Palo Alto Networks announced the general availability of Cortex XSIAM, a breakthrough autonomous security operations platform powering today’s modern security operations center (SOC) and fundamentally changing the way data, analytics, and automation are used across the enterprise and cloud security operations, to help organizations leverage massive scales of data for their defenses.
Cortex XSIAM was made available to a lot of major enterprises earlier this year through the XSIAM Design Partner Program. The design partners were healthcare, logistics, design and manufacturing, technology, the public sector, and entertainment. Overwhelming alert volumes followed by many false positives, a lack of visibility across all sections of the organization, including cloud environments, and excessive human labour associated with managing several siloed technologies are all prevalent difficulties for these enterprises.
“The SOC is home to some of the best cybersecurity specialists, and it is time to provide them with the tools they need to execute their jobs successfully.” “We aim to give our customers a new approach to SOC operations that focuses on results, efficiency, and productivity,” said Lee Klarich, Palo Alto Networks‘ chief product officer. “Cortex XSIAM creates an autonomous SOC in which organisations may respond to threats in a fraction of the time it now takes, and analysts can focus on the most critical incidents.” The SOC of the future will be based on AI and automation; any other approach will fail.”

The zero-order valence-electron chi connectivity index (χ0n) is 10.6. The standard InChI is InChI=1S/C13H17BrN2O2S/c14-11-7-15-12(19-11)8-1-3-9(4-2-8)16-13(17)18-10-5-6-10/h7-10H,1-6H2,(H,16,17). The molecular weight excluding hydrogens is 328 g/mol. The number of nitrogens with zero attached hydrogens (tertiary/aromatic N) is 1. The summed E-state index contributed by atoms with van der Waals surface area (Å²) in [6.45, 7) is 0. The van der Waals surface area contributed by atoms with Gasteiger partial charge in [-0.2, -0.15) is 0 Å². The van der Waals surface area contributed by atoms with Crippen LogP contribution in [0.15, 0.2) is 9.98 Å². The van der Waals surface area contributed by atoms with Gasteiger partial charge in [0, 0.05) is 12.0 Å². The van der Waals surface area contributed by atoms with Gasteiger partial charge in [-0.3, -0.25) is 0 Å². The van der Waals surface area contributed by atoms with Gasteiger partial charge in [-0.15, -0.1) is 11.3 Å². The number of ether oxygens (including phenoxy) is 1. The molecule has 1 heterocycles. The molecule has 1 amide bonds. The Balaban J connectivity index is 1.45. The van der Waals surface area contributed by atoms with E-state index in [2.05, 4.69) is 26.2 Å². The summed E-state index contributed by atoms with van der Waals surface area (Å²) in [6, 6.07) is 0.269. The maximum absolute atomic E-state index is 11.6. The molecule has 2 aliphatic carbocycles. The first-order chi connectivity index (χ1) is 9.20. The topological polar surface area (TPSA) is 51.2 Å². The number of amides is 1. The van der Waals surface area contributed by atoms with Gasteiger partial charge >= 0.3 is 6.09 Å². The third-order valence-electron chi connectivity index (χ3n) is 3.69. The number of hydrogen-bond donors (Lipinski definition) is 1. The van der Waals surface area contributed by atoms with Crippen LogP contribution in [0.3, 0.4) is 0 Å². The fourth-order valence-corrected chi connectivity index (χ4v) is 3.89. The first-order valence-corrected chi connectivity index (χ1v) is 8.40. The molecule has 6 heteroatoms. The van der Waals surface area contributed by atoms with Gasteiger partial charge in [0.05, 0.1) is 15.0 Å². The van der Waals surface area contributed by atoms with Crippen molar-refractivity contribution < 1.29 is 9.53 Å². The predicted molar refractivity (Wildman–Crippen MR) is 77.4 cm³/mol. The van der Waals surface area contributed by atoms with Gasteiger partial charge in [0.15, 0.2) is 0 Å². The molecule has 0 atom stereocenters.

Palo Alto Networks runs its SOC on Cortex XSIAM. It has recognised the value of sophisticated data integration, machine learning-based threat models, and substantial automation. Also proactive IT environment monitoring to lower the attack surface. The Palo Alto Networks SOC handles about one trillion events each month, with Cortex XSIAM processing the vast majority of those events automatically. The Cortex-powered SOC detects attacks in 10 seconds on average and responds to high-priority threats in one minute. Resulting in an 80% reduction in alarms that SOC analysts must review.
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